OK, I admit it, I'm not nearly as smart as I think I am. Oh, I'm not stupid, I'm just not smart. Well, at least not when it comes to taking care of myself. I'm 46 years old, Type 2 diabetic and have been overweight most of the latter part of my adult life. Ironically, I never get sick hence I rarely end up at the doctors. This past February I developed a painful rash in the middle of my back and from a discussion with someone who had been thru it before determined it was shingles. So I did something out of the ordinary- I went to the doctor. OK, actually it was a nurse practitioner which was cool as my primary is kind of a tool. She confirms it's shingles and prescribes an anti-viral. As I get up to leave she informs me it's been nearly 3 years since my last physical!! I agree she's correct and, based on a pact I made with a friend, I consent to come in for a physical. Long story short- height 5'9', weight 234 lbs (actually down over the last few years but still), blood sugar A1C was in the range of 11 when it should be lower then a 6, blood pressure was 140/89 with a resting bpm of 106 and my cholesterol was borderline high but as a diabetic, too high. By the grace of God I hadn't done any damage to my internal organs but still, yikes. So she upped my diabetes med, put me on something for the cholesterol and high blood pressure and sent me on my merry way and told to come back in 6 weeks. Wake up call #3. Something had to be done so I...wait, I'm getting ahead of myself. Just how the hell did I get here?? Glad you asked...

Growing up I was small, thin, and physically not very strong. Maybe what you'd call a late bloomer. Somewhere around the summer of between 7th and 8th grade 2 things happened. I started filling out and I discovered weight lifting. Becoming the strongest I could be became an  obsession. I never cared about a body builders physique just raw power. The high school gym wasn't enough anymore so I saved my money and joined Mike's gym (calling it a shit hole would be an insult to actual shit holes) and learned a lot more about serious strength training. I graduated from high school around a solid 200 lbs with a bench press of around 325 lbs. In college I threw the hammer on the track team but was far and away the smallest guy there at around 210 lbs. The coach and his star athlete were both heavy into performance enhancing drugs which was something I would never consider. I did learn good strength training from the experience and by the time I graduated I was around 225 lbs and had a bench press (always my best lift so its my best point of reference) of around 375 lbs. In my 20's I fluctuated from a lean 185 to a stocky 250 all the while only being concerned with being the strongest guy in the gym. Somewhere around 1996 I blew out my knee playing touch football and needed surgery. It turns out I hadn't had a physical since my college entrance physical in 1984 (I'm serious)!! I get on the scale and to my horror I'm 297 lbs!!!!! I never would have guessed as I always thought I had that 1960's wrestler/tight end sort of look; big chest, big belly, short thick arms. But really? 300 lbs?? Wake up call #1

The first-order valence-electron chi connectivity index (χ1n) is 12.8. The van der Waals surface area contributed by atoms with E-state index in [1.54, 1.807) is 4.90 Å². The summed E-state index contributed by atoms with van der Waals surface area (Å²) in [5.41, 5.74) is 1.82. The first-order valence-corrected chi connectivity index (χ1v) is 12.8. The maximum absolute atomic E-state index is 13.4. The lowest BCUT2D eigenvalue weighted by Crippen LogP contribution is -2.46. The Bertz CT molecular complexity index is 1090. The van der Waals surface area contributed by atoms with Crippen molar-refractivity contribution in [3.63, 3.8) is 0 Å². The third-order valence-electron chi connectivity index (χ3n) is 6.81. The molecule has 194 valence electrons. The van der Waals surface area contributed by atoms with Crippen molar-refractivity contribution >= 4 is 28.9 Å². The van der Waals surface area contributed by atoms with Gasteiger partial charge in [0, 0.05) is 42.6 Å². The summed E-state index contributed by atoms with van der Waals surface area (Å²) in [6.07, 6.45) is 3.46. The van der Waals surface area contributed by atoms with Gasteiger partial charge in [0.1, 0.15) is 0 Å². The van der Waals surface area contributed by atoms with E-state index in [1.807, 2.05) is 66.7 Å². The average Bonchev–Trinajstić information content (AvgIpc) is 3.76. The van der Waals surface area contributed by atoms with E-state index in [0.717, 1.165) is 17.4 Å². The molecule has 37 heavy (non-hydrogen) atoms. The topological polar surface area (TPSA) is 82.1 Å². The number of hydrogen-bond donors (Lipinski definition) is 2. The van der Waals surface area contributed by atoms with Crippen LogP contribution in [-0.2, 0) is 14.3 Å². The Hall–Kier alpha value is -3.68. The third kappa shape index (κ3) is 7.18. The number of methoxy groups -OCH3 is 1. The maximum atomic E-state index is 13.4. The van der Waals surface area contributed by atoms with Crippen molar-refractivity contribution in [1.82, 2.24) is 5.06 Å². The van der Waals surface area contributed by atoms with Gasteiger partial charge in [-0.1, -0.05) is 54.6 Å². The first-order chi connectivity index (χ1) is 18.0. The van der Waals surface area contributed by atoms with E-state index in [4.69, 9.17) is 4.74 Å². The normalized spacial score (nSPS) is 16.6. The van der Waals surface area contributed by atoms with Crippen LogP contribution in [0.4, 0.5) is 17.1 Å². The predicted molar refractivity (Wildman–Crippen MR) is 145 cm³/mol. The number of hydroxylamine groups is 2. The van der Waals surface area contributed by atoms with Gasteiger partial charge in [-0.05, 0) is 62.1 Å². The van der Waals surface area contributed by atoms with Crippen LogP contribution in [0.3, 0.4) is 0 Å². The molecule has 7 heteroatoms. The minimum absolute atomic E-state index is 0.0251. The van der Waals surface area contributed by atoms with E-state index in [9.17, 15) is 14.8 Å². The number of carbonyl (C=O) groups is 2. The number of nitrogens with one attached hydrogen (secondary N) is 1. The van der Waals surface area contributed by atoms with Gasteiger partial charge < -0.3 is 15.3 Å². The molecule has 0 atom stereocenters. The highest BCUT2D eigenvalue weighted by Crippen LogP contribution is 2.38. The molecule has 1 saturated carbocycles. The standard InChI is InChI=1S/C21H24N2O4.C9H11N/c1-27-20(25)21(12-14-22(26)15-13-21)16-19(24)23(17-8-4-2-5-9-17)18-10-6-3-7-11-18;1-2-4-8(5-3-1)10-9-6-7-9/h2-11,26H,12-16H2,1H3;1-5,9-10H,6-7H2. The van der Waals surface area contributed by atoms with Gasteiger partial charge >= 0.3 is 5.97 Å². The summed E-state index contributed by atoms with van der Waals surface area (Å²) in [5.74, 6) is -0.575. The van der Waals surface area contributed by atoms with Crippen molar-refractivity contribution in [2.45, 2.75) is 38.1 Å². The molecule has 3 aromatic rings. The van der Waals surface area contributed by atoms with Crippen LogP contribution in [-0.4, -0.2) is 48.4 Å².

Flash forward a few years. Now in my early 30's walking around at a "trim" 265 lbs. Still healthy, still stronger then most guys 10 years my junior peaking at a 485 gym lift bench press. Then it all started unraveling. Chronic issues with both shoulders cropped up and I started training down. In 2003 2 things happened (things tend to happen in pairs for me). I moved out on my own for the first time ever and I completely tore my right shoulder rotator cuff. I didn't know how to cook so eating healthy wasn't a priority and as I had moved a stones throw from a dozen bars...well, enough said. Much like with the knee when I went to have should surgery it turns out my last physical had been that now infamous 297 lb physical in 1996!! Ugh. So I have surgery, get the physical and await the results which don't come. A couple months later, out of curiosity, I call and ask what happened and they tell me it slipped thru the cracks. One night, coming home from the bar, I check my mail and there's the results. I call my older sister and ask what blood sugar in the 200's means?? She tells me I'm diabetic and call the doctor right away!! I'm not going to lie, I cried a lot that night. Thinking about everything I would have to give up was crushing to me. Wake up call #2

Well the diabetic thing wasn't the end of my life. I got meds, changed my diet, found an interest in cooking and lived a slightly healthier lifestyle. At this point I was around 240-245 lbs. I checked my blood levels, watched what I ate etc etc etc. All seemed well as I still hadn't had one tell-tale symptom. As my cooking and baking skills improved my healthier eating backslid and I started eating like a non-diabetic. I mean, I took my meds and I felt great. At the same time my wear and tear injuries started accumulating and getting to the gym to train became more and more a chore and going just for cardio was almost unthinkable. I got into a prolonged slump. My hours at work changed to going in an hour later and working an hour later at night. This was the perfect time for a fresh start of fitness and activity in the morning! Well, that didn't happen. Worse yet trying to get to the gym after 7:00 at night just wasn't happening.  As irony would have it I was the walking around the lightest I'd been in more of a decade but lying just below the surface I was in bad shape